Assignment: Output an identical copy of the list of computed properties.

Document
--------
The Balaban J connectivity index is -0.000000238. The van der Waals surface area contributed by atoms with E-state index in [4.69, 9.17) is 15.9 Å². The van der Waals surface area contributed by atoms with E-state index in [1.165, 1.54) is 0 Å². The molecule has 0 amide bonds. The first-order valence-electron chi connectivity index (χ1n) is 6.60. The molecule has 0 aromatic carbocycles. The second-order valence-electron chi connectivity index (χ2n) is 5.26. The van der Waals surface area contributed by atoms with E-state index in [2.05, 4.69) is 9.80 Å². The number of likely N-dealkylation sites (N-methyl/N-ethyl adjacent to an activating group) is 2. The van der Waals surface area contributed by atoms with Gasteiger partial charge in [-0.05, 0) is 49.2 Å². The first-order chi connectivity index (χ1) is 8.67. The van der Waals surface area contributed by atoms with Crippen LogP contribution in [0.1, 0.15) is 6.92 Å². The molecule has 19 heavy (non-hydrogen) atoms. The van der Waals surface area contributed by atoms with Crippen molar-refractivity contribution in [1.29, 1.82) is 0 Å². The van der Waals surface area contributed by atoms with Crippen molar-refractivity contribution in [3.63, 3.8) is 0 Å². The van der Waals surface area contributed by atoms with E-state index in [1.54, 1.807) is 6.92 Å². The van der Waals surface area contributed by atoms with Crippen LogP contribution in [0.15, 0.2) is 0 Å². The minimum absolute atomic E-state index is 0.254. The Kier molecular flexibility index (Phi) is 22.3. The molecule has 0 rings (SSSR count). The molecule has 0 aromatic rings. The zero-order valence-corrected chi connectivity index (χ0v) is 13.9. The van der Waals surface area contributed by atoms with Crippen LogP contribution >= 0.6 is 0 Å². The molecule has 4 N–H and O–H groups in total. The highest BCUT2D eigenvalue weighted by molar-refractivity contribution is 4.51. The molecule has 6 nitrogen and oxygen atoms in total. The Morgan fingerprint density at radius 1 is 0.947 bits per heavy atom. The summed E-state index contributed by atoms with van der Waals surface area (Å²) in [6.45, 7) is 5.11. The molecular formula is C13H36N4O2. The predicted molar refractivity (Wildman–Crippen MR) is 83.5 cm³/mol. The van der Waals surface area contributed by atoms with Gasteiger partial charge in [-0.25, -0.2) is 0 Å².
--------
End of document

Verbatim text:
The Balaban J connectivity index is -0.000000238. The van der Waals surface area contributed by atoms with E-state index in [4.69, 9.17) is 15.9 Å². The van der Waals surface area contributed by atoms with E-state index in [1.165, 1.54) is 0 Å². The molecule has 0 amide bonds. The first-order valence-electron chi connectivity index (χ1n) is 6.60. The molecule has 0 aromatic carbocycles. The second-order valence-electron chi connectivity index (χ2n) is 5.26. The van der Waals surface area contributed by atoms with E-state index in [2.05, 4.69) is 9.80 Å². The number of likely N-dealkylation sites (N-methyl/N-ethyl adjacent to an activating group) is 2. The van der Waals surface area contributed by atoms with Gasteiger partial charge in [-0.05, 0) is 49.2 Å². The first-order chi connectivity index (χ1) is 8.67. The van der Waals surface area contributed by atoms with Crippen LogP contribution in [0.1, 0.15) is 6.92 Å². The molecule has 19 heavy (non-hydrogen) atoms. The van der Waals surface area contributed by atoms with Crippen molar-refractivity contribution in [1.29, 1.82) is 0 Å². The van der Waals surface area contributed by atoms with Crippen molar-refractivity contribution in [3.63, 3.8) is 0 Å². The van der Waals surface area contributed by atoms with E-state index in [1.54, 1.807) is 6.92 Å². The van der Waals surface area contributed by atoms with Crippen LogP contribution in [0.15, 0.2) is 0 Å². The minimum absolute atomic E-state index is 0.254. The Kier molecular flexibility index (Phi) is 22.3. The molecule has 0 rings (SSSR count). The molecule has 0 aromatic rings. The zero-order valence-corrected chi connectivity index (χ0v) is 13.9. The van der Waals surface area contributed by atoms with Crippen LogP contribution >= 0.6 is 0 Å². The molecule has 4 N–H and O–H groups in total. The highest BCUT2D eigenvalue weighted by molar-refractivity contribution is 4.51. The molecule has 6 nitrogen and oxygen atoms in total. The Morgan fingerprint density at radius 1 is 0.947 bits per heavy atom. The summed E-state index contributed by atoms with van der Waals surface area (Å²) in [6.45, 7) is 5.11. The molecular formula is C13H36N4O2. The predicted molar refractivity (Wildman–Crippen MR) is 83.5 cm³/mol. The van der Waals surface area contributed by atoms with Gasteiger partial charge in [-0.25, -0.2) is 0 Å².